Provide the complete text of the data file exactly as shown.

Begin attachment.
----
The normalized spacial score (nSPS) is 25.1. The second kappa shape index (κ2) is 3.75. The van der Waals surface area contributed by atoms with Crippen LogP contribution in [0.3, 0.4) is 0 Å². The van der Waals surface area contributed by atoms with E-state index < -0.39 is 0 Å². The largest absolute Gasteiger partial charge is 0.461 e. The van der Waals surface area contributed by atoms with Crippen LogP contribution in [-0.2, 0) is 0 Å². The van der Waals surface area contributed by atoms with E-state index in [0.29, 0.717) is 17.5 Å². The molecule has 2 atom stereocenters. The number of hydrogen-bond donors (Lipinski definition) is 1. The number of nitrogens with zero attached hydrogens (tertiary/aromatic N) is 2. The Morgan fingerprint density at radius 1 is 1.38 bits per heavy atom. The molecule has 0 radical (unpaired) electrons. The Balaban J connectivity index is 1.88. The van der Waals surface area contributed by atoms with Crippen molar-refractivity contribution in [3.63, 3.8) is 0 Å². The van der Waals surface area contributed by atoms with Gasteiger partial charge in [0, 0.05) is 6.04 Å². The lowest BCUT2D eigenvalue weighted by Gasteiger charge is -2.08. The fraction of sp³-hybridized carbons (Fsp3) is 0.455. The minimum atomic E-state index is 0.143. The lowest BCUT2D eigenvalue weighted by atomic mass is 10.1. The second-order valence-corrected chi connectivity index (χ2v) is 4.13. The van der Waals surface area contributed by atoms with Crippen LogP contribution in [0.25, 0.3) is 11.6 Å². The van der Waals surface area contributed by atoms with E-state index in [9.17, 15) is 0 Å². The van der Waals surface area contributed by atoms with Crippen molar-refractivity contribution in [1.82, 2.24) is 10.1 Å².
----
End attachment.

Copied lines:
The normalized spacial score (nSPS) is 25.1. The second kappa shape index (κ2) is 3.75. The van der Waals surface area contributed by atoms with Crippen LogP contribution in [0.3, 0.4) is 0 Å². The van der Waals surface area contributed by atoms with E-state index < -0.39 is 0 Å². The largest absolute Gasteiger partial charge is 0.461 e. The van der Waals surface area contributed by atoms with Crippen LogP contribution in [-0.2, 0) is 0 Å². The van der Waals surface area contributed by atoms with E-state index in [0.29, 0.717) is 17.5 Å². The molecule has 2 atom stereocenters. The number of hydrogen-bond donors (Lipinski definition) is 1. The number of nitrogens with zero attached hydrogens (tertiary/aromatic N) is 2. The Morgan fingerprint density at radius 1 is 1.38 bits per heavy atom. The molecule has 0 radical (unpaired) electrons. The Balaban J connectivity index is 1.88. The van der Waals surface area contributed by atoms with Crippen molar-refractivity contribution in [3.63, 3.8) is 0 Å². The van der Waals surface area contributed by atoms with Gasteiger partial charge in [0, 0.05) is 6.04 Å². The lowest BCUT2D eigenvalue weighted by Gasteiger charge is -2.08. The fraction of sp³-hybridized carbons (Fsp3) is 0.455. The minimum atomic E-state index is 0.143. The lowest BCUT2D eigenvalue weighted by atomic mass is 10.1. The second-order valence-corrected chi connectivity index (χ2v) is 4.13. The van der Waals surface area contributed by atoms with Crippen LogP contribution in [0.25, 0.3) is 11.6 Å². The van der Waals surface area contributed by atoms with E-state index in [9.17, 15) is 0 Å². The van der Waals surface area contributed by atoms with Crippen molar-refractivity contribution in [1.82, 2.24) is 10.1 Å².